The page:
Exclusive – Random Dungeon Generation, You Say? Tinykeep Answers
Phi Dinh’s Tinykeep has been featured here on iGR since it’s Kickstarter campaign went live in early May. Tinykeep strikes a chord on so many levels that it’s impossible to ignore, even with it’s small stature. It’s a high tech throwback to the dungeon crawlers of old with it’s sophisticated enemy AI and unique loot. The project’s creator Phi Dinh was able to create what we’ve shown you in our Kicktarter Spotlight and our featured article of Tinykeep during his free time. I highly anticipate what he can create if Tinykeep is funded and he’s able to focus all of his time on development. Phi took a break from making our would be foes more intelligent to tell me about his journey as a developer and his crowdfunding efforts. Make sure you incorporate a British accent in your head when reading Phi’s answers, or the whole experience will be ruined.
Dylan: It’s stated in your KS pitch that the “proof of concept” prototype took you an estimated two months to complete, working only nights and weekends. The work that’s been done already is seriously impressive. What kind of past experience helped you prepare for Tinykeep?
Thank you! I’ve worked tirelessly on it, and have just recently released an interactive AI demo as well. In the past I’ve worked for very dry IT companies that mainly deal in gambling and real estate, so in order to keep myself sane I did a lot of reading and experimenting with all aspects of games programming. On one of the these days I might have spent an evening learning Perlin Noise, on another day Behaviour Trees for AI. Then I’ll spend a week obsessing about 3D graphics, and then I’ll move on to a few days working on animation. It was all practical stuff, I’ve got a massive folder of all the little prototypes and proof-of-concepts for games over the years. It went on for a while like this, until one day I realised that I had all the knowledge necessary to make games! So for the past year I’ve been working at a leading UK digital agency making casual games for the retail sector, but I keep daydreaming about making the perfect dungeon crawler. Eventually the prototype was built and TinyKeep was born!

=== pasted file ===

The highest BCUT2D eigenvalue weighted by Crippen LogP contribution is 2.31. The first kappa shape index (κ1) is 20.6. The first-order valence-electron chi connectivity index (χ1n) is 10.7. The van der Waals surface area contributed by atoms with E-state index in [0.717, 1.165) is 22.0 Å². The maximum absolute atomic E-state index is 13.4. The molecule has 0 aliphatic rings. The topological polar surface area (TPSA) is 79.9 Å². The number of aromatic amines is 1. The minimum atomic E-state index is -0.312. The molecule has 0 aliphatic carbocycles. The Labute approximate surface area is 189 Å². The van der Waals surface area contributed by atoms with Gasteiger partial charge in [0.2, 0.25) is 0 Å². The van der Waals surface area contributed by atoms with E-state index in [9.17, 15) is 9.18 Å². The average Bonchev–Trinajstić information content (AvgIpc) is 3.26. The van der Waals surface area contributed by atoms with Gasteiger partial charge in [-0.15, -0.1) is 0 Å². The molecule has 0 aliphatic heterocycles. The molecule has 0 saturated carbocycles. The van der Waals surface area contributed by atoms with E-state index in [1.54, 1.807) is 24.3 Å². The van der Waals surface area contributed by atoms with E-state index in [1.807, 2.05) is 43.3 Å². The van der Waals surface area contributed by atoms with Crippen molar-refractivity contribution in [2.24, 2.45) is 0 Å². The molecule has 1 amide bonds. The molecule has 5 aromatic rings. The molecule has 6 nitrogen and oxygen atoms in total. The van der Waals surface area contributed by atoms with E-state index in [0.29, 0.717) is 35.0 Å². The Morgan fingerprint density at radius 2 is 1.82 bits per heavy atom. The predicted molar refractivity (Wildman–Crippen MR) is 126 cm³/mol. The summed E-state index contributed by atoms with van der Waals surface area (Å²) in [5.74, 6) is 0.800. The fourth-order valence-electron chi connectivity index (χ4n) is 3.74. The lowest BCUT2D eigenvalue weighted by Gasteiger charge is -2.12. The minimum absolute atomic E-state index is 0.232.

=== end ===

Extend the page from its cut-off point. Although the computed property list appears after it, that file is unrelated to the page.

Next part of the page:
Dylan: You mention Hero Quest as one of your many inspirations. Did you prefer to play as the hero or Zargon? and why?
My uncle gave me a second copy of HeroQuest when I was a kid, but as an only child (until I was 12 anyway, then I had a little brother) I never got to play the game much! My cousin would come round every month or so and we’d play but it was never enough to satisfy my appetite. So I mainly did a lot of painting of the figures. I’m happily married now, and a few years ago I introduced my wife to the game. I had to find a new copy from Ebay including all of the Expansion Packs and we play it all of the time! She is like the playmate I never had! My personal preference is to play Morcar (that’s what the evil wizard is called in the UK version), for some reason I love to be privvy to all of the secrets of the game that I can unleash on the players later on. I tend to make things up on the spot as well, spawn extra monsters and move things around if the players are finding it too easy or vice versa. I think its important that your players enjoy the game rather than “MUHAHA kill all the heroes!”. Ah – I love HeroQuest!
Dylan: Tinykeep will employ a skill tree and item collection. What kind of skills can be acquired? How will they affect game play?